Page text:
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Subject: Louis Levi Oakes, last surviving Mohawk code talker

Dies at 94
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Date Posted: Thursday, May 30, 04:54:34am


AKWESASNE — Louis Levi Oakes was known across the nation for his service in World War II, when he was a member of an elite group of Native American “code talkers” whose use of their native languages to convey messages helped the Allies prevail.

But, until just a few years ago, he didn’t talk about his wartime experiences and was just “a good father” to his wife and children, his daughter Dora recalled Wednesday.

Oakes, who died Tuesday at the age of 94, saw action in the South Pacific, New Guinea and Philippines theaters in World War II. For his service, he received the third-highest military combat decoration for gallantry in action against an enemy of the United States — the Silver Star.

More recently, Oakes was one of 17 Akwesasne Mohawks to receive the Congressional Silver Medal for his military contributions as a Native American code talker, after Congress in 2008 passed the Code Talkers Recognition Act to honor every code talker who served in the U.S. military. He was the last surviving Mohawk code talker.

But Oakes rarely talked about the part of his life that eventually earned him recognition.

“He just said he was in the war –– that’s as far as it went,” Dora Oakes recalled. He only began to open up about his time in the military three or four years ago, after he had received the congressional honor, she said.

Among his friends and family, Oakes was known more for his sense of humor and practical jokes than he was for his military service.

“He had a great sense of humor,” his son-in-law Mark O’Neil agreed. He also enjoyed spending time behind the wheel, particularly on his heavy farm equipment, O’Neil recalled.

Oakes would sometimes combine his love of practical jokes and his love of driving. He would drive slowly through Akwesasne “with 10 cars behind him blowing their horns,” O’Neil said.

But Oakes always treated people with respect, O’Neil said. By his actions, “you could just tell he was a special person,” he said. “He had a great spirit and a love for people” –– especially his grandchildren and great-grandchildren.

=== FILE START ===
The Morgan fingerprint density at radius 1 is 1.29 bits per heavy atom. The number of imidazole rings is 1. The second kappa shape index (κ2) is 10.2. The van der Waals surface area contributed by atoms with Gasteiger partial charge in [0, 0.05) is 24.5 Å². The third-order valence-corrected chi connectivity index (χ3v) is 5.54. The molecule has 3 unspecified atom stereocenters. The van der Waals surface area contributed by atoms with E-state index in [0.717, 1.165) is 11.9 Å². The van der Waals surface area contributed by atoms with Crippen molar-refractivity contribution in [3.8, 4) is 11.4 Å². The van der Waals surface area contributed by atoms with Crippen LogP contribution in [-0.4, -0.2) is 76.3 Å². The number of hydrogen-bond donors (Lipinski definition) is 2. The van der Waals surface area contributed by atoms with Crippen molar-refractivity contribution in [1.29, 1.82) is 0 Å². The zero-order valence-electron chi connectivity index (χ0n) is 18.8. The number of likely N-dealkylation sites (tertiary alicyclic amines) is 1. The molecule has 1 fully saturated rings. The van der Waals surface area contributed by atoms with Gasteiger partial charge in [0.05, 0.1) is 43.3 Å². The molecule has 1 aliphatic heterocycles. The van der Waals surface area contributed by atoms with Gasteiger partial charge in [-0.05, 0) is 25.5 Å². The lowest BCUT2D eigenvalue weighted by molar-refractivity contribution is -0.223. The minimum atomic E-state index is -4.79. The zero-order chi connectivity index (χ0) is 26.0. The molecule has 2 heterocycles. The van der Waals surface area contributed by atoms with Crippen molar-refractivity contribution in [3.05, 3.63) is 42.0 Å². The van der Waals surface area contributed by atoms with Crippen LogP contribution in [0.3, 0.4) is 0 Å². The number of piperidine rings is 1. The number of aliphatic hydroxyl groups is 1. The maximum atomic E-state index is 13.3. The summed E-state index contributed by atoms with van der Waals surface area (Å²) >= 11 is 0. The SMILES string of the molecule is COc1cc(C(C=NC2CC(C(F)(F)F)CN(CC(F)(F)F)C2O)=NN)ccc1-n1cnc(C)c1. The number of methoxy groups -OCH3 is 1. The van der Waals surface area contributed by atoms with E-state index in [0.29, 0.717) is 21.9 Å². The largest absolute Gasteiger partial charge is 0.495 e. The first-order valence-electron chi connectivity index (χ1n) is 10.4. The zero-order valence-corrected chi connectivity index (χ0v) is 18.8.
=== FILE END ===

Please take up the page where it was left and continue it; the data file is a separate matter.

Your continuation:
“He will be forever missed,” O’Neil said.

Oakes also received honors and recognition from organizations in both the U.S. and Canada, including the New York State Liberty Medal –– the highest civilian honor bestowed by New York state upon individuals who have merited special commendation for exceptional, heroic, or humanitarian acts and achievements. The award followed his induction on May 15, 2018, into the New York State Senate Veterans’ Hall of Fame.

Louis Levi Oakes, “Tahagietagwa,” was born Jan. 23, 1925, in St. Regis, Quebec, the son of the late Angus and Mary (Porke) Oakes. He attended schools on the reservation and later received his high school diploma through Operation Education in cooperation with the St. Regis Mohawk Tribe and Salmon River Central School.

At age 18, he entered the Army, where he served as a technician fifth grade with the Company B 442nd Signal Battalion. He received his formal military training as a code talker while stationed in Louisiana, along with other Akwesasne Mohawks, and served in the Pacific theater, where he earned the Silver Star. He was honorably discharged on Feb. 15, 1946.

After his discharge from the Army, he worked iron in the Buffalo area for 30 years before returning to Akwesasne. When he returned home, he started working for the Mohawk Council of Akwesasne Department of Public Works, where he retired as supervisor after 30 years of service.

He is survived by his children and their spouses, Diane and Herman Swamp, Louis Oakes, Raymond Oakes, Wally and Bonnie Oakes, Dora Oakes, Debbie Oakes and Mark O’Neil, and Joseph Oakes, all of Akwesasne; many grandchildren, great grandchildren and great-great grandchildren; and numerous nieces, nephews, and cousins.

In addition to his parents, he was predeceased by his wife Annabelle (Mitchell) Oakes; his sons Lawrence J. Oakes, Charles T. Oakes and Gaitlin Oakes; a son-in-law, Sam Garrow; his sister, Margaret Pyke; and his brothers, Samuel J. Oakes, Lawrence C. Oakes Sr., and John Oakes.

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Wow, I'd of course heard of Navajo code talkers, but not Mohawk! (NT)!Thursday, May 30, 04:08:45pm

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